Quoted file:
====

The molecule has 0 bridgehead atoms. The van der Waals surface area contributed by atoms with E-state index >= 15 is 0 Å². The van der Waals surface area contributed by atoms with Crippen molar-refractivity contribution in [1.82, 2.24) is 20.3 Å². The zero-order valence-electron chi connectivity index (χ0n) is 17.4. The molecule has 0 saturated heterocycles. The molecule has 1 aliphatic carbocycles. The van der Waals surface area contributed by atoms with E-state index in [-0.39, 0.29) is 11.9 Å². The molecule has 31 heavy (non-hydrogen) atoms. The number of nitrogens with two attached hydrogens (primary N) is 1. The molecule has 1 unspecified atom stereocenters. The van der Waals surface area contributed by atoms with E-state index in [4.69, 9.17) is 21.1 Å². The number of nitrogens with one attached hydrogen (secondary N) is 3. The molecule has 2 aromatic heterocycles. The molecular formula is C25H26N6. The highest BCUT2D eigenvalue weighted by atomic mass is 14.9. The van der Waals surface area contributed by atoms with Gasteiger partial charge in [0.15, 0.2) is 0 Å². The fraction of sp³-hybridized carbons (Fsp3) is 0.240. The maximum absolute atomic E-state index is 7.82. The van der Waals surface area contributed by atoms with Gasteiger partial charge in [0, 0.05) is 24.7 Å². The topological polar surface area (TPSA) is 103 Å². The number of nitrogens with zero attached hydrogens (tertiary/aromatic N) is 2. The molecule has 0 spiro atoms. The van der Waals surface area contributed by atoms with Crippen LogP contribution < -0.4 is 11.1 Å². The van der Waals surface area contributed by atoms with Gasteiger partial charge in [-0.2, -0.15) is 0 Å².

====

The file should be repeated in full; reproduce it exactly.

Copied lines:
The molecule has 0 bridgehead atoms. The van der Waals surface area contributed by atoms with E-state index >= 15 is 0 Å². The van der Waals surface area contributed by atoms with Crippen molar-refractivity contribution in [1.82, 2.24) is 20.3 Å². The zero-order valence-electron chi connectivity index (χ0n) is 17.4. The molecule has 0 saturated heterocycles. The molecule has 1 aliphatic carbocycles. The van der Waals surface area contributed by atoms with E-state index in [-0.39, 0.29) is 11.9 Å². The molecule has 31 heavy (non-hydrogen) atoms. The number of nitrogens with two attached hydrogens (primary N) is 1. The molecule has 1 unspecified atom stereocenters. The van der Waals surface area contributed by atoms with E-state index in [4.69, 9.17) is 21.1 Å². The number of nitrogens with one attached hydrogen (secondary N) is 3. The molecule has 2 aromatic heterocycles. The molecular formula is C25H26N6. The highest BCUT2D eigenvalue weighted by atomic mass is 14.9. The van der Waals surface area contributed by atoms with Gasteiger partial charge in [0.15, 0.2) is 0 Å². The fraction of sp³-hybridized carbons (Fsp3) is 0.240. The maximum absolute atomic E-state index is 7.82. The van der Waals surface area contributed by atoms with Gasteiger partial charge in [0, 0.05) is 24.7 Å². The topological polar surface area (TPSA) is 103 Å². The number of nitrogens with zero attached hydrogens (tertiary/aromatic N) is 2. The molecule has 0 spiro atoms. The van der Waals surface area contributed by atoms with Crippen LogP contribution < -0.4 is 11.1 Å². The van der Waals surface area contributed by atoms with Gasteiger partial charge in [-0.2, -0.15) is 0 Å².